Chapter 1: Jacob's Depression

17K 261 176

A door slamming in the distance jolted Jacob from his sleep. While he waited for the pounding in his chest to pass, he heard distant yelling that confirmed his suspicions. Must be my neighbors fighting again. Dammit.

The young man stretched on his bed and pulled his cellphone out from under his pillow. He'd slept through the entire morning, only ever getting up to use the bathroom. After clearing the notifications on his phone, he tossed it over on the other side of the bed. 

Jacob was only moments away from returning to his slumber when an alarm went off on his phone. He slid his arms around the bed until he found the aggravating device. Silencing the reminder that he set for his therapy appointment, he rolled out of bed, groaning the whole time. Even though Jacob had slept for almost twelve hours each day of the past week, he was physically, emotionally and mentally exhausted, and he knew there was no relief coming any time soon. Tomorrow, the day after that and every day next week, he'd wake up and continue the cycle of drowning in his depression. That was unless he decided to do something about it.

Jacob couldn't escape the compulsion to fantasize about how much simpler it would be if he could just stop waking up. He was sure it would be a blessing, but for some inconceivable reason, he just kept opening his eyes every morning. Letting out a heavy sigh, he walked out to the living room of his small apartment and lit his last joint.

Looking around, he took in the current state of his small apartment. Clothes, bottles, cans and to-go boxes littered the floor, and his stained sheets desperately needed to be washed. The terrible smell of the residual smoke mixing with his funk was enough to make his eyes water, but Jacob didn't have the desire to clean anything. He simply wiped the tears from his eyes and pulled on the pair of jeans that he left lying on the couch before shuffling back into his bedroom to look for a shirt.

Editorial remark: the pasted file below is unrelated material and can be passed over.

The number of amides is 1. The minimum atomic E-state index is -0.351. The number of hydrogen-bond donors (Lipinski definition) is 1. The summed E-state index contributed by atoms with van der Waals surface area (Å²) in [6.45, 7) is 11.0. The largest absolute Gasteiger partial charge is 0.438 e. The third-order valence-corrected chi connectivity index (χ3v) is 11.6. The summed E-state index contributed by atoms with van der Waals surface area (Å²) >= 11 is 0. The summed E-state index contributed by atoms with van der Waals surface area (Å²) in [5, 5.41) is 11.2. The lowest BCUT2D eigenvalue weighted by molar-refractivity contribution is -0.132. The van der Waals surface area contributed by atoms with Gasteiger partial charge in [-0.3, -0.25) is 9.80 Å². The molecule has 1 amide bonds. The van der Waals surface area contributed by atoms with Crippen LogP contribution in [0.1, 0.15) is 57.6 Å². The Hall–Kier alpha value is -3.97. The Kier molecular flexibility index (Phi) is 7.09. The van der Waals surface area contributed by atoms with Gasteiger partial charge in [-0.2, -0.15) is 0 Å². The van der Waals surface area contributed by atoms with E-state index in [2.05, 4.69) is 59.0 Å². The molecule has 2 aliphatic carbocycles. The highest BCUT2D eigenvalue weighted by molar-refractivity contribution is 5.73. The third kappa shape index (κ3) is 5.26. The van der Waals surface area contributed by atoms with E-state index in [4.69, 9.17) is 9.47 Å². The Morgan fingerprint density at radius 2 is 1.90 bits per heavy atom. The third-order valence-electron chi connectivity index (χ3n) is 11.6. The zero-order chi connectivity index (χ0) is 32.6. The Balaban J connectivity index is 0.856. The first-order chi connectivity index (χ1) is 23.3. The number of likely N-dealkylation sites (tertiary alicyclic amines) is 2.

Standing in front of his dresser, he caught sight of his reflection. He stared at the pimples decorating his caramel brown skin and his jet-black Afro that had grown out to be about three inches higher than the two inches he normally kept it at. His beard needed a trim. The hairs were uneven and sticking out in random directions. Sighing and shaking his head, he fished out the last clean shirt from his dresser. Pulling it on, he walked out of his apartment headed for the bus stop.


Sitting in the lobby of his therapist's private practice office, he thought about how pointless his existence was. He was twenty-two years old, and he had absolutely nothing going for him. With no family, no job and no dreams, Jacob wondered what the point in continuing to live could be when he had absolutely nothing to look forward to. It only made sense for him to prematurely end his misery.

His therapist, Simon, was a short West Indian man from Trinidad in his late thirties who had expertly assisted him in navigating his grief after he tragically lost his family a few years ago. During the last session on Tuesday of last week, they were working through creating some new life goals, and by the end of the last session, Simon had been pleased with how well Jacob was progressing.

When Simon went to the waiting area to usher Jacob in for his session that Friday, he could smell the strong scent of weed emanating from his client, and he was already disappointed. From his uncoordinated walk to the therapy room as well as his bloodshot eyes, Simon knew Jacob was already so high that the session wasn't going to be very worthwhile. He decided he would at least try to get to the bottom of what happened before he sent him home.

After Jacob finally made it to the sofa having been guided a bit by Simon so that he didn't accidentally damage anything, he rested his head on the back of the sofa and closed his eyes.

Simon sat in his chair directly across the room from Jacob, and when the younger man didn't try to start conversation, he decided to initiate the discussion.

Jacob's RegressionWhere stories live. Discover now